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Antibacterial film on meat could be coming to your dinner table

Lana Bandoim's picture
meat safety

A new study reveals that an antibacterial film covering meat products may appear on people’s dinner menus in the future. The research, published in the Journal of Food Science, suggests that the process to make this meal option a reality is making progress. The film would be made from a combination of essential oils and nanoparticles to make meat safer.

Antibiotics on your meat and in your meat

The use of antibiotics in the meat industry has been a controversial issue with recent studies pointing out that antibiotic resistance may be linked to it. The industry uses 29.9 million pounds of antibiotics by feeding them to the chickens, pigs and cows people eventually see in their supermarkets as packaged meat. There have been attempts to limit or ban the use of antibiotics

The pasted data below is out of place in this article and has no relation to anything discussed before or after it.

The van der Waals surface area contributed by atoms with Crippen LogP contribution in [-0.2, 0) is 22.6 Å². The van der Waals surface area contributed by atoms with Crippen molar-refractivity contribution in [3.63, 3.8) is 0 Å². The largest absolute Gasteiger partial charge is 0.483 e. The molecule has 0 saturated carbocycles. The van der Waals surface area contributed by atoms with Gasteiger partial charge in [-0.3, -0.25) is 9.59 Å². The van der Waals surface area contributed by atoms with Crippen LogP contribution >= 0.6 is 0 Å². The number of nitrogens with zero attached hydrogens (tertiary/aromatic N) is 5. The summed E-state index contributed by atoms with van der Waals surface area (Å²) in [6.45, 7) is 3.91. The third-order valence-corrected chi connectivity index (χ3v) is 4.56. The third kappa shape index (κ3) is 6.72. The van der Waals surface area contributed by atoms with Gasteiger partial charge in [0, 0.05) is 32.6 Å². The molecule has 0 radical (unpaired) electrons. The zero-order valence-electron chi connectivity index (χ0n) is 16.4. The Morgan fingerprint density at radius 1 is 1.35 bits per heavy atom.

Despite the ongoing debate about using antibiotics, researchers feel an antibacterial film can benefit consumers by making meat products safer. The version in the study resembles sausage casing and is composed of an edible polymer derived from a fungus. This polymer has essential oils and nanoparticles built into it to keep the products fresh.

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Antibacterial film covering meat products

Researchers state the polymer material is safe and completely edible, but they are also developing other ways to wrap meat products. They would like to create a plastic film that has the polymer built into it, so the items will only have to be wrapped once. The antibacterial film is capable of dissolving slowly into the products and creating a barrier of protection.


The researchers warn that these items are still in the early stages, and nanoparticles will have to be tested before they can be declared safe for the dinner tables. Consumers may also want to proceed with caution because adding extra sources of antibiotics to the diet may not be advisable, and the current concerns about antibiotic resistance should not be ignored.

Image: Wikimedia Commons